Below is an article via BOF (Business of Fashion) that I would like to share with you guys on this growing epidemic with supplements. Is this another beauty fad or is it here to stay? I have tested various supplements from ItWorks, so this article grabbed my attention.
With a new cast of indie brands going all-out and prestige beauty’s biggest retailers going all-in, are ingestible supplements a flash in the pan or a true industry disruptor?
By Sarah Brown
June 14, 2017, 05:30
What’s to account for all this growth? There are three key factors:
1. Beauty, health, and wellness are converging.
“It was bound to happen,” says Richards. “It’s a lifestyle choice.” This Spring, Free People opened a beauty and wellness shop within their fitness-centric Soho Movement store with the thought that, “If you believe in yoga, you’re going to buy the wellness supplements. Because we think they go hand-in-hand,” says Richards. “It just makes sense.” It’s working: They plan to open 20-30 more shop-in-shops by year’s end.
At Bobbi Brown’s new justBOBBI concept shops at Lord & Taylor, the makeup artist-turned-life guru offers a mix of everything from her perfect pair of jeans (Hudson) to WelleCo’s Super Elixir, Dr. Frank Lipman’s Be Well supplements, and of course, her new book, “Beauty from the Inside Out.”
At Sephora, vice president of Skincare merchandising Priya Venkatesh says, “We are excited about this category and its potential because we’ve seen how lifestyle trends continue to spill over into beauty. There’s greater awareness of how what goes in the body can affect the outside, with clients increasingly equating beauty with health and wellness.”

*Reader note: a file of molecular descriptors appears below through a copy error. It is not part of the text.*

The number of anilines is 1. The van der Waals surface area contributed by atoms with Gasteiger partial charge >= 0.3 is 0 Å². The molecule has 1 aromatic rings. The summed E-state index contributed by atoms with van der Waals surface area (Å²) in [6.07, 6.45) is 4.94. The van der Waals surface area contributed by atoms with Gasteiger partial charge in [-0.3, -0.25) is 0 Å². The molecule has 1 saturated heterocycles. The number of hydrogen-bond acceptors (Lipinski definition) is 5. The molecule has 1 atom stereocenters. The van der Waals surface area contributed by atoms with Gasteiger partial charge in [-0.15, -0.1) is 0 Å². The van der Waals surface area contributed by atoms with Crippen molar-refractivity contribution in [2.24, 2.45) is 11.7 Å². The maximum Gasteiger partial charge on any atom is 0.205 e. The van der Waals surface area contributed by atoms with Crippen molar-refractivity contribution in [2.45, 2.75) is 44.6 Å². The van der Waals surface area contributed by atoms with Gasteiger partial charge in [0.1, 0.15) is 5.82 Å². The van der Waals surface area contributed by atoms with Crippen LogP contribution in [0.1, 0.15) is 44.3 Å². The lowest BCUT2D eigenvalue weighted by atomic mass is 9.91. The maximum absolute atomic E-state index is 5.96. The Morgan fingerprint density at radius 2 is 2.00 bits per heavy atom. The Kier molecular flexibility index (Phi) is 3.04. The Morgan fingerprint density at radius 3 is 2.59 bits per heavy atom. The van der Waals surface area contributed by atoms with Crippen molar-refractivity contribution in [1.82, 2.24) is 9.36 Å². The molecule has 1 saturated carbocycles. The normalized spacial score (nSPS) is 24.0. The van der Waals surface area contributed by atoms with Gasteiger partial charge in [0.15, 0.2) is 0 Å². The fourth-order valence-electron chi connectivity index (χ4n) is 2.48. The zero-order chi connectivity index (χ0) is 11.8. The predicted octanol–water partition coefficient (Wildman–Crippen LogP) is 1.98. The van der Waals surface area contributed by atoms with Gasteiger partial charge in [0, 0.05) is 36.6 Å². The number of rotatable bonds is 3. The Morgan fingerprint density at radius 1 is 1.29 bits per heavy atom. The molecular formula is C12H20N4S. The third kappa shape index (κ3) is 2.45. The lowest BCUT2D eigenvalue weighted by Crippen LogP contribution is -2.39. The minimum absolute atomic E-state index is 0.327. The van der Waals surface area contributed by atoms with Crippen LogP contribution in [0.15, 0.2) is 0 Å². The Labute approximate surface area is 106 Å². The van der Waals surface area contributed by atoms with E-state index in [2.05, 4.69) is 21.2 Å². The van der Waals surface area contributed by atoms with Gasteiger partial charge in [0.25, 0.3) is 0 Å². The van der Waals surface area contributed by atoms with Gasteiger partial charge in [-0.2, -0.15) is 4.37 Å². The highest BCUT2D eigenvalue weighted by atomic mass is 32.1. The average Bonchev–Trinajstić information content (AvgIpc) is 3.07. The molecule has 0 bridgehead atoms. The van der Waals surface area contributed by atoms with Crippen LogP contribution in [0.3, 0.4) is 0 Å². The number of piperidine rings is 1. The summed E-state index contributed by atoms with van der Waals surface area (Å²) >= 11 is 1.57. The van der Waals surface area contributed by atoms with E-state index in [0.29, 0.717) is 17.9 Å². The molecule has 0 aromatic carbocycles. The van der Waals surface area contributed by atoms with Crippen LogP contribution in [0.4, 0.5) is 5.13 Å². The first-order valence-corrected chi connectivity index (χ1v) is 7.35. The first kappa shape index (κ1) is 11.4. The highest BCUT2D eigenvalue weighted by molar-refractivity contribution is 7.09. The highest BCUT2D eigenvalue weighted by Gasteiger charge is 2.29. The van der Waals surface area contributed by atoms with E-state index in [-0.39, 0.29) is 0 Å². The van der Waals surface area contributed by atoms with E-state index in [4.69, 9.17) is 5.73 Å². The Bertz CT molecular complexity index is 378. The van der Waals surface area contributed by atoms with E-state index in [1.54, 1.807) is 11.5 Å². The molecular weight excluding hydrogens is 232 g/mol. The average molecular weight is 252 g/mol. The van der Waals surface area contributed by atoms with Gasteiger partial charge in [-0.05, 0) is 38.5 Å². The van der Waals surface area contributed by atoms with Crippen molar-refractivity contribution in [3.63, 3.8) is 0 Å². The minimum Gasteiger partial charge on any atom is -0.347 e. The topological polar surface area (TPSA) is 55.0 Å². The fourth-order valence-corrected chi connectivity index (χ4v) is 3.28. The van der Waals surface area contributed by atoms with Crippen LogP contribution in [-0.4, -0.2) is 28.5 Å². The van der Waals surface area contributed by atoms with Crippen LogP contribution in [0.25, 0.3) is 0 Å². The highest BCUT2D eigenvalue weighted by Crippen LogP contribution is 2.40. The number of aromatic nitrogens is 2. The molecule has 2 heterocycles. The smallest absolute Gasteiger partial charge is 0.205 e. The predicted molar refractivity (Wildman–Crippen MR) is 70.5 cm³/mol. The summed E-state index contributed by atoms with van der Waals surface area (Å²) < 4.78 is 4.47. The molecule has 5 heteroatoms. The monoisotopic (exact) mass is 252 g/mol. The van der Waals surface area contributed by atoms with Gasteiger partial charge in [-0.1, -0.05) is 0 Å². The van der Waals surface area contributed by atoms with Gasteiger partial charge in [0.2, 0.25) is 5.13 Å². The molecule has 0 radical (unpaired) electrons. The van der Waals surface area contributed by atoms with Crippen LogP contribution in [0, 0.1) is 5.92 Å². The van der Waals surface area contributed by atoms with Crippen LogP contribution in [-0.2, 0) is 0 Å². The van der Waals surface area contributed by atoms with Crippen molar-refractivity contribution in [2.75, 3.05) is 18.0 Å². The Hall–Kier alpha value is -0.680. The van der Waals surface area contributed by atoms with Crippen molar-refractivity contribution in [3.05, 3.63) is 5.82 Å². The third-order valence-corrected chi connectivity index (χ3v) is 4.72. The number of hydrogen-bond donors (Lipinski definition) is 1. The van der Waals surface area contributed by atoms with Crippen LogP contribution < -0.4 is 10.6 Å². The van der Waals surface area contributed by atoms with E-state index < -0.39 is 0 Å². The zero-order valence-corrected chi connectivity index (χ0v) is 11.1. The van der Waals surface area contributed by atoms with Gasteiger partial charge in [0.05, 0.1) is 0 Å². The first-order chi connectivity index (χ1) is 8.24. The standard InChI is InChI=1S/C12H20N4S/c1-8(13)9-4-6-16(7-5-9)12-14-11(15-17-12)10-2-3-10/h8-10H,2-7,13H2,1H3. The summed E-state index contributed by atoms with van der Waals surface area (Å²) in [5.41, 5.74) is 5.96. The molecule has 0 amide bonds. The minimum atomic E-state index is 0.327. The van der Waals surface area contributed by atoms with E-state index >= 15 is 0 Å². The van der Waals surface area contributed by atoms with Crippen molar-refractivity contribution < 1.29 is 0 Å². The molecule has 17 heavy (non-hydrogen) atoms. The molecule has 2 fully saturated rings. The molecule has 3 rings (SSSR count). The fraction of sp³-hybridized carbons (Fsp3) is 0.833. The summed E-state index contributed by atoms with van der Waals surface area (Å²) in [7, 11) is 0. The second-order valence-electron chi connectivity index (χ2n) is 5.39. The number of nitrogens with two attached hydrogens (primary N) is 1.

“It’s becoming all-encompassing,” says Grant, who notes that rather than supplement companies creating messaging around their products being an extension of one’s doctor, “now it’s an extension of health. It’s feeding into a slightly different dynamic than before.” She sees evidence of the trend blossoming throughout the beauty sector. “We’re not seeing plastic surgery booming,” she says, “but where beauty is growing is in more basic care categories like high SPF products, cleansing, and masks: Health, wellness, and care have dialed up to be the trend to drive beauty.” Even makeup’s continued acceleration, says Grant, has something to do with people’s desire “to look healthier — naturally healthier, quicker.”
2. The belly-beauty connection.
It’s this simple: What you eat has an effect on how you look. “For so long we’ve looked at beauty as one-dimensional, as what you put on your skin. With this wellness revolution, people have noticed that when they look after their body in a more holistic way, their skin benefits. Skin, hair, and nails are the last places to get nutrients, so if you’re not receiving enough nutrition, they’re the first to suffer,” says Oates, who has worked on papers with the two microbiologists she employs studying the relationship between rosacea, acne and gut health, and recently published her first cookbook. (I also must recommend British makeup artist Wendy Rowe’s “Eat Beautiful,” which has a terrific glossary, cheeky commentary, and beautiful photography.)